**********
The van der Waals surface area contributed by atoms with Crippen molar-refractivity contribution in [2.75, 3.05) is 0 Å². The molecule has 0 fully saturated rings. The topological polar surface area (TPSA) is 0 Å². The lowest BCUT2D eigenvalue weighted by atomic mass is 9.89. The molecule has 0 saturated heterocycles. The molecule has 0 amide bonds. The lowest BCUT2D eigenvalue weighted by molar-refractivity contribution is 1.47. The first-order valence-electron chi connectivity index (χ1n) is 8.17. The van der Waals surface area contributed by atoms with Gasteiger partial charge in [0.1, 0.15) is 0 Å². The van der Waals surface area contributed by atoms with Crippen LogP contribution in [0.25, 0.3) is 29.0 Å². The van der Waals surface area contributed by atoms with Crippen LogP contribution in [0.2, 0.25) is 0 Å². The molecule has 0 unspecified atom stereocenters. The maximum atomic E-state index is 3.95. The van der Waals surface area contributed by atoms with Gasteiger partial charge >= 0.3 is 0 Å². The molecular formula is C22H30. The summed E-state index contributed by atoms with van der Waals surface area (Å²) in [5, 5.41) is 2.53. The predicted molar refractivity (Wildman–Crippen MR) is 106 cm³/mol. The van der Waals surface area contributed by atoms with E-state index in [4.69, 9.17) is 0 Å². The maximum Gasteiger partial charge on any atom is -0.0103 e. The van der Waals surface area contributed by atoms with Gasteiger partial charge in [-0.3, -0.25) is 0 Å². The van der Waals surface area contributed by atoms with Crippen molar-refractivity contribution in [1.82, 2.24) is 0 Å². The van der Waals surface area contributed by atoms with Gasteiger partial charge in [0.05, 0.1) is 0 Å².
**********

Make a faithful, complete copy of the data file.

The van der Waals surface area contributed by atoms with Crippen molar-refractivity contribution in [2.75, 3.05) is 0 Å². The molecule has 0 fully saturated rings. The topological polar surface area (TPSA) is 0 Å². The lowest BCUT2D eigenvalue weighted by atomic mass is 9.89. The molecule has 0 saturated heterocycles. The molecule has 0 amide bonds. The lowest BCUT2D eigenvalue weighted by molar-refractivity contribution is 1.47. The first-order valence-electron chi connectivity index (χ1n) is 8.17. The van der Waals surface area contributed by atoms with Gasteiger partial charge in [0.1, 0.15) is 0 Å². The van der Waals surface area contributed by atoms with Crippen LogP contribution in [0.25, 0.3) is 29.0 Å². The van der Waals surface area contributed by atoms with Crippen LogP contribution in [0.2, 0.25) is 0 Å². The molecule has 0 unspecified atom stereocenters. The maximum atomic E-state index is 3.95. The van der Waals surface area contributed by atoms with Gasteiger partial charge >= 0.3 is 0 Å². The molecular formula is C22H30. The summed E-state index contributed by atoms with van der Waals surface area (Å²) in [5, 5.41) is 2.53. The predicted molar refractivity (Wildman–Crippen MR) is 106 cm³/mol. The van der Waals surface area contributed by atoms with E-state index in [4.69, 9.17) is 0 Å². The maximum Gasteiger partial charge on any atom is -0.0103 e. The van der Waals surface area contributed by atoms with Gasteiger partial charge in [-0.3, -0.25) is 0 Å². The van der Waals surface area contributed by atoms with Crippen molar-refractivity contribution in [1.82, 2.24) is 0 Å². The van der Waals surface area contributed by atoms with Gasteiger partial charge in [0.05, 0.1) is 0 Å².